When I was in college I would dash off a paper the night before it was due and get a B of some sort on it. I don’t think I ever cranked out an A+ paper that way, but I got the job done and got a “good enough” grade.
At one point I was thinking of applying to graduate school and pulled out one of those papers to provide as a writing sample. There was an obvious typo on the first page and the writing was a little unimaginative. (It was a paper on the poverty line, so not the sexiest of topics, but still.)
Granted, my paper written in one go was probably better than some people’s tenth draft of a paper. But that doesn’t mean it was good enough to be done with.
To truly produce my best work requires time.
Write a draft. Set it aside for a bit. Reread. Correct Errors. Set it aside for a bit. Reread. Correct….
About five iterations of that.
The reason I’m thinking about this is because I’m putting together a collection of four of the short stories I’ve published so far. Each of the short stories has been refined and honed extensively, so no problem there.
(Although, as a writer, there’s always something you want to tweak.)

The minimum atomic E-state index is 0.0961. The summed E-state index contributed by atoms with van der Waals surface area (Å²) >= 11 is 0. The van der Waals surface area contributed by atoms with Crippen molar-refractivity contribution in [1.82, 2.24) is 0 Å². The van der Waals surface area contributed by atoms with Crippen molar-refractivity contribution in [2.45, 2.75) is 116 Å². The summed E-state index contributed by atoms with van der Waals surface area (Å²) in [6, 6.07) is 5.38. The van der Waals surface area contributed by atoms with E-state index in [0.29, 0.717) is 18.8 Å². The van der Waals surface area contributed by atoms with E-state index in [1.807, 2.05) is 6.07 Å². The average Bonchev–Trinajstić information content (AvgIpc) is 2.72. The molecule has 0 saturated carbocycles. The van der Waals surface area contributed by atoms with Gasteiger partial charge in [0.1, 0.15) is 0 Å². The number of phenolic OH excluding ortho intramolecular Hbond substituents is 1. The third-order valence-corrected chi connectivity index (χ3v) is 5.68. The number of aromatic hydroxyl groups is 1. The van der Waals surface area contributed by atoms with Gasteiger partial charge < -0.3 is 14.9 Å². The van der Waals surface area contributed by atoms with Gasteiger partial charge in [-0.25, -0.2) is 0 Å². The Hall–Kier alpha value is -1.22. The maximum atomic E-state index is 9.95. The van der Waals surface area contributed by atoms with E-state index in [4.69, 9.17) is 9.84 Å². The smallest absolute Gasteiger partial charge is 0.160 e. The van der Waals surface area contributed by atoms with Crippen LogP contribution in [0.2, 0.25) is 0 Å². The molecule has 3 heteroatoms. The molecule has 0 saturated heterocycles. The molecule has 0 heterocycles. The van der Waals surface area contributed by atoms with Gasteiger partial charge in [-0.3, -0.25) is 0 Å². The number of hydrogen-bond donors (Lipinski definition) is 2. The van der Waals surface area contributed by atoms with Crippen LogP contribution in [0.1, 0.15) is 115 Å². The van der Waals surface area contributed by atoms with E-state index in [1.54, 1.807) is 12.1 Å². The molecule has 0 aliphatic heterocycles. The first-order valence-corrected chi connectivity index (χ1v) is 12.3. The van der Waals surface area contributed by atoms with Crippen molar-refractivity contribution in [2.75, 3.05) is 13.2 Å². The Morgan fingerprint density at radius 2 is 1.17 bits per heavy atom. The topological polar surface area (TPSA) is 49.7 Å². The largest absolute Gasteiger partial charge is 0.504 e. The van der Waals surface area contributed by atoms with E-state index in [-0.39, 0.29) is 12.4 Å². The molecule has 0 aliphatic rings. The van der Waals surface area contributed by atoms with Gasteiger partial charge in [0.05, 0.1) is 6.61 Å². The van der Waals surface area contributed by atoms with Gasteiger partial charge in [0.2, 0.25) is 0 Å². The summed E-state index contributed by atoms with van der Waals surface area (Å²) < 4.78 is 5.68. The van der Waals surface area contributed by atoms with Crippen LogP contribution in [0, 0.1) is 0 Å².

The problem is the blog posts from my “reader blog” that I wanted to include.
I thought it would be a matter of stripping out a sentence or two here or there that were a little off topic or blog-related. Yeah, not so much.
When I started reading them I realized they needed far more editing than that.
You might have noticed that I tend to wander a bit in my blog posts. They’re generally a write once, reread twice, post sort of deal. A bit stream of consciousness. That’s okay for this blog, but, as an essay to introduce a story, it doesn’t work.
Each post needed to be trimmed down and focused much more.
Which is where this time notion comes back into play. I wrote those posts a month ago and now I can see their flaws. If I’d looked at them the next day, I’m not sure I would have.
And I’m not saying that what I wrote wasn’t okay. The posts are “good enough” right now. But they’re not as good as they can be.
I can knock out a decent flash story in half an hour. And could probably knock out an adequate novel in six weeks. But that’s all they’d be. Decent. Adequate.
I’d like my writing to be better than that.
And that requires time.
So, as tempting as it is to dash something off and put it up on Amazon or send it off to markets. my goal for 2014 is going to be to allow everything to sit just a little longer. At least a week for short stories. At least a month for novels.
(I’m not going to do that with blog posts, though. If I let those sit, I’ll never publish another one again. So, you’re stuck with my slightly flawed, rambling diatribes for a while longer. Sorry!)
Oh! And if you’re doing NANO–take this advice to heart. Put whatever you wrote this month aside until January. Come back to it fresh in the New Year. Your book will be better for it.